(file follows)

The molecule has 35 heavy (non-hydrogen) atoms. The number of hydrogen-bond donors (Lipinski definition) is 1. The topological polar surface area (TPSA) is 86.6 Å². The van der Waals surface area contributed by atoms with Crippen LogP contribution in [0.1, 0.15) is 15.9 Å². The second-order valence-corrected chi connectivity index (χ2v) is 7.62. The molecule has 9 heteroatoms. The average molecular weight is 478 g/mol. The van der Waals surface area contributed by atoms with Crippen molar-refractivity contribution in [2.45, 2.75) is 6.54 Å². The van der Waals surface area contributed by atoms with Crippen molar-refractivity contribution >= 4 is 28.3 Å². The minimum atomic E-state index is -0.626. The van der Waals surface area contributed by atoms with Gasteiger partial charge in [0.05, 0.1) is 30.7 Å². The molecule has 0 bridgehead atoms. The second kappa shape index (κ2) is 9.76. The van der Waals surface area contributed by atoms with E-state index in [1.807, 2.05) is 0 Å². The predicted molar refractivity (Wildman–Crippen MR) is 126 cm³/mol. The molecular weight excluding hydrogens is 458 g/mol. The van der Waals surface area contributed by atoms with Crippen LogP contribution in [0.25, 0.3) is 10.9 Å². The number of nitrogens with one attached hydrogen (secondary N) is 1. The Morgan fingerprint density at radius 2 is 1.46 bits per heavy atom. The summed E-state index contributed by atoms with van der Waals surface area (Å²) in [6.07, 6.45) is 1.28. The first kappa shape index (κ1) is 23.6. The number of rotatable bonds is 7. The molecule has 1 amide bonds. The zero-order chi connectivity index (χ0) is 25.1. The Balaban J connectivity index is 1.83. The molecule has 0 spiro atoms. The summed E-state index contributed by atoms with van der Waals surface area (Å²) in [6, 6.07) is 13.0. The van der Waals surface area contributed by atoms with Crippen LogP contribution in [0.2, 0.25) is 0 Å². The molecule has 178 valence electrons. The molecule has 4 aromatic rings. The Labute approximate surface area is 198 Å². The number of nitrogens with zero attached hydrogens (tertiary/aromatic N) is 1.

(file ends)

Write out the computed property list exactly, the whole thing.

The molecule has 35 heavy (non-hydrogen) atoms. The number of hydrogen-bond donors (Lipinski definition) is 1. The topological polar surface area (TPSA) is 86.6 Å². The van der Waals surface area contributed by atoms with Crippen LogP contribution in [0.1, 0.15) is 15.9 Å². The second-order valence-corrected chi connectivity index (χ2v) is 7.62. The molecule has 9 heteroatoms. The average molecular weight is 478 g/mol. The van der Waals surface area contributed by atoms with Crippen molar-refractivity contribution in [2.45, 2.75) is 6.54 Å². The van der Waals surface area contributed by atoms with Crippen molar-refractivity contribution >= 4 is 28.3 Å². The minimum atomic E-state index is -0.626. The van der Waals surface area contributed by atoms with Gasteiger partial charge in [0.05, 0.1) is 30.7 Å². The molecule has 0 bridgehead atoms. The second kappa shape index (κ2) is 9.76. The van der Waals surface area contributed by atoms with E-state index in [1.807, 2.05) is 0 Å². The predicted molar refractivity (Wildman–Crippen MR) is 126 cm³/mol. The molecular weight excluding hydrogens is 458 g/mol. The van der Waals surface area contributed by atoms with Crippen LogP contribution in [0.25, 0.3) is 10.9 Å². The number of nitrogens with one attached hydrogen (secondary N) is 1. The Morgan fingerprint density at radius 2 is 1.46 bits per heavy atom. The summed E-state index contributed by atoms with van der Waals surface area (Å²) in [6.07, 6.45) is 1.28. The first kappa shape index (κ1) is 23.6. The number of rotatable bonds is 7. The molecule has 1 amide bonds. The zero-order chi connectivity index (χ0) is 25.1. The Balaban J connectivity index is 1.83. The molecule has 0 spiro atoms. The summed E-state index contributed by atoms with van der Waals surface area (Å²) in [6, 6.07) is 13.0. The van der Waals surface area contributed by atoms with Crippen LogP contribution in [0.2, 0.25) is 0 Å². The molecule has 178 valence electrons. The molecule has 4 aromatic rings. The Labute approximate surface area is 198 Å². The number of nitrogens with zero attached hydrogens (tertiary/aromatic N) is 1.